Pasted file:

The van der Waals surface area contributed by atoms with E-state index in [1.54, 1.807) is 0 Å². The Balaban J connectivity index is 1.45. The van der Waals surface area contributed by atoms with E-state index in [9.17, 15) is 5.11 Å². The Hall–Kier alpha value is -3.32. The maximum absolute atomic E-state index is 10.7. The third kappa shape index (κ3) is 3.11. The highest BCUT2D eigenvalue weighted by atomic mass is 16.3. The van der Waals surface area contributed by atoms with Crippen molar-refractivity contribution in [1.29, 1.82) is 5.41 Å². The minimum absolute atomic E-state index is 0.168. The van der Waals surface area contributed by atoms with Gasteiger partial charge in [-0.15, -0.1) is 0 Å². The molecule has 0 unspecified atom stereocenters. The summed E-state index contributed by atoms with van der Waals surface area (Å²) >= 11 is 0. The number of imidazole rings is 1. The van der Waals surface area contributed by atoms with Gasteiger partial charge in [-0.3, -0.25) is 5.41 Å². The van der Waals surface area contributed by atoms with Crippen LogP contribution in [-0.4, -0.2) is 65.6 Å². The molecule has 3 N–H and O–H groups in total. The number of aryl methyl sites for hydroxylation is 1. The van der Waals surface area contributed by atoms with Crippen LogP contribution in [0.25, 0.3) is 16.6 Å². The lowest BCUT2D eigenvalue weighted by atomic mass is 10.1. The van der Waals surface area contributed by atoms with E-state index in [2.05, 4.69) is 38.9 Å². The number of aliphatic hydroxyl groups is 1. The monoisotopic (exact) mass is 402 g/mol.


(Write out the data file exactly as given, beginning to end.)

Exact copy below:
The van der Waals surface area contributed by atoms with E-state index in [1.54, 1.807) is 0 Å². The Balaban J connectivity index is 1.45. The van der Waals surface area contributed by atoms with E-state index in [9.17, 15) is 5.11 Å². The Hall–Kier alpha value is -3.32. The maximum absolute atomic E-state index is 10.7. The third kappa shape index (κ3) is 3.11. The highest BCUT2D eigenvalue weighted by atomic mass is 16.3. The van der Waals surface area contributed by atoms with Crippen molar-refractivity contribution in [1.29, 1.82) is 5.41 Å². The minimum absolute atomic E-state index is 0.168. The van der Waals surface area contributed by atoms with Gasteiger partial charge in [-0.15, -0.1) is 0 Å². The molecule has 0 unspecified atom stereocenters. The summed E-state index contributed by atoms with van der Waals surface area (Å²) >= 11 is 0. The number of imidazole rings is 1. The van der Waals surface area contributed by atoms with Gasteiger partial charge in [-0.3, -0.25) is 5.41 Å². The van der Waals surface area contributed by atoms with Crippen LogP contribution in [-0.4, -0.2) is 65.6 Å². The molecule has 3 N–H and O–H groups in total. The number of aryl methyl sites for hydroxylation is 1. The van der Waals surface area contributed by atoms with Crippen LogP contribution in [0.25, 0.3) is 16.6 Å². The lowest BCUT2D eigenvalue weighted by atomic mass is 10.1. The van der Waals surface area contributed by atoms with E-state index in [2.05, 4.69) is 38.9 Å². The number of aliphatic hydroxyl groups is 1. The monoisotopic (exact) mass is 402 g/mol.